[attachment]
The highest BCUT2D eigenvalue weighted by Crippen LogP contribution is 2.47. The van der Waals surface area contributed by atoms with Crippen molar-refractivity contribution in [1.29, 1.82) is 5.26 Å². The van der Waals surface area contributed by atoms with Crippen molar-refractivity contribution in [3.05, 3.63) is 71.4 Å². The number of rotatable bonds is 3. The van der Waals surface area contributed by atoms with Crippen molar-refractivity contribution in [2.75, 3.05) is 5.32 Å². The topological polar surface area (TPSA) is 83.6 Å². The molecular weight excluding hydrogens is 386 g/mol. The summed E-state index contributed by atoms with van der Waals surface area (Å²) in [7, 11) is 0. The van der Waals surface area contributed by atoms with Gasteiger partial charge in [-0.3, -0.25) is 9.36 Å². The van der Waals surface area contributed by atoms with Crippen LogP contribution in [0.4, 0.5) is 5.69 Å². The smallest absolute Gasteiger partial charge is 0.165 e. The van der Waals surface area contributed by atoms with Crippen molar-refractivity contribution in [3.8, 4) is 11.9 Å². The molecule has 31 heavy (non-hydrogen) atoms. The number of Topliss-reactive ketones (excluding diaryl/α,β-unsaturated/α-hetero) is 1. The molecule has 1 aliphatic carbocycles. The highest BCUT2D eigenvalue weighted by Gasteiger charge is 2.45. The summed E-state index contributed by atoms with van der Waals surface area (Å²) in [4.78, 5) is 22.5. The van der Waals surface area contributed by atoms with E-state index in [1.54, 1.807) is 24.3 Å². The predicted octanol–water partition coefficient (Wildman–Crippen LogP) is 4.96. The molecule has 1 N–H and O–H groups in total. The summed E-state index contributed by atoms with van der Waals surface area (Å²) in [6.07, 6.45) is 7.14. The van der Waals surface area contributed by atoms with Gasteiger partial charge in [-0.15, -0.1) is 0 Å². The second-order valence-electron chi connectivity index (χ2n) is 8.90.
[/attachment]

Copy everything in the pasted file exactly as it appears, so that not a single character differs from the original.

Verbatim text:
The highest BCUT2D eigenvalue weighted by Crippen LogP contribution is 2.47. The van der Waals surface area contributed by atoms with Crippen molar-refractivity contribution in [1.29, 1.82) is 5.26 Å². The van der Waals surface area contributed by atoms with Crippen molar-refractivity contribution in [3.05, 3.63) is 71.4 Å². The number of rotatable bonds is 3. The van der Waals surface area contributed by atoms with Crippen molar-refractivity contribution in [2.75, 3.05) is 5.32 Å². The topological polar surface area (TPSA) is 83.6 Å². The molecular weight excluding hydrogens is 386 g/mol. The summed E-state index contributed by atoms with van der Waals surface area (Å²) in [7, 11) is 0. The van der Waals surface area contributed by atoms with Gasteiger partial charge in [-0.3, -0.25) is 9.36 Å². The van der Waals surface area contributed by atoms with Crippen LogP contribution in [0.4, 0.5) is 5.69 Å². The smallest absolute Gasteiger partial charge is 0.165 e. The van der Waals surface area contributed by atoms with Crippen molar-refractivity contribution in [3.8, 4) is 11.9 Å². The molecule has 31 heavy (non-hydrogen) atoms. The number of Topliss-reactive ketones (excluding diaryl/α,β-unsaturated/α-hetero) is 1. The molecule has 1 aliphatic carbocycles. The highest BCUT2D eigenvalue weighted by Gasteiger charge is 2.45. The summed E-state index contributed by atoms with van der Waals surface area (Å²) in [4.78, 5) is 22.5. The van der Waals surface area contributed by atoms with E-state index in [1.54, 1.807) is 24.3 Å². The predicted octanol–water partition coefficient (Wildman–Crippen LogP) is 4.96. The molecule has 1 N–H and O–H groups in total. The summed E-state index contributed by atoms with van der Waals surface area (Å²) in [6.07, 6.45) is 7.14. The van der Waals surface area contributed by atoms with Gasteiger partial charge in [-0.15, -0.1) is 0 Å². The second-order valence-electron chi connectivity index (χ2n) is 8.90.